Coast Guard Air Station Atlantic City helping at Baltimore’s Key Bridge collapse

The Coast Guard Air Station Atlantic City is helping and are sending crews to help in search and rescue efforts.

News 12 Staff

Mar 26, 2024, 12:35 PM

Updated 22 days ago

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Coast Guard Air Station Atlantic City helping at Baltimore’s Key Bridge collapse
The U.S. Coast Guard said it's coordinating with local, state and federal agencies, including crews from New Jersey, in response to the Francis Scott Key Bridge collapse in Baltimore Tuesday morning.
The Coast Guard Air Station Atlantic City sent crews to help in search-and-rescue efforts.
Several vehicles fell into the chilly waters when a container ship rammed into the bridge.
Two people were pulled from the waters, one in serious condition, according to Baltimore Fire Chief James Wallace.
"We are still very much in an active search-and-rescue posture at this point, and we will continue to be for some time. We have a large area that we have to search. This includes on the surface of the water, subsurface, as well as on the deck of the ship itself,” Wallace said.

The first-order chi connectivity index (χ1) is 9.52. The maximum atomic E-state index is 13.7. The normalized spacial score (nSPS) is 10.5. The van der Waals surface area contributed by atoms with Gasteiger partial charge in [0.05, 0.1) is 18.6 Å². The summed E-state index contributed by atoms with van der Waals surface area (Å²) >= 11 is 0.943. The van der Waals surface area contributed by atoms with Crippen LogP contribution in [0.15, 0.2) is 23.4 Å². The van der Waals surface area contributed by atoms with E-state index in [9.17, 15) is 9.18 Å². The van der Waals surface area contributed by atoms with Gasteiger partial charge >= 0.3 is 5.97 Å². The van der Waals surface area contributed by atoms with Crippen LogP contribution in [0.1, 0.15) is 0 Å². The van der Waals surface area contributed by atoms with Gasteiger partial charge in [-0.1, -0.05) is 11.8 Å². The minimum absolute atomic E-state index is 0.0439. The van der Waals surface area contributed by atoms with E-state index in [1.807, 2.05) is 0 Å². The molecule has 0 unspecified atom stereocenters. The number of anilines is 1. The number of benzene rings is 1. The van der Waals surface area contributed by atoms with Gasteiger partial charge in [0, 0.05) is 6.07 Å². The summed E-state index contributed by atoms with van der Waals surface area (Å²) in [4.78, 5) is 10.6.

A Coast Guard Air Station Atlantic City MH-65 Dolphin helicopter crew and Coast Guard investigators and pollution responders responded to the incident.
The Port Authority of New York and New Jersey issued the following statement about the collapse:
“Our thoughts are with all of those impacted by this collapse. The Port Authority is in touch with our counterparts in Baltimore, and we stand ready to assist with emergency resources and any other assistance that may be needed. The Port of New York and New Jersey is proactively working with our industry partners to respond as needed and ensure supply chain continuity along the East Coast," wrote Bethann Rooney, port director for the Port Authority.
The bridge spans the Patapsco River at the entrance to a busy harbor. The river leads to the Port of Baltimore, a major hub for shipping on the East Coast.
According to the U.S. Coast Guard, there has been a 2,000-yard safety zone issued for the surrounding waters. Mariners are urged to avoid the area.
The Associated Press wire services contributed to this report.


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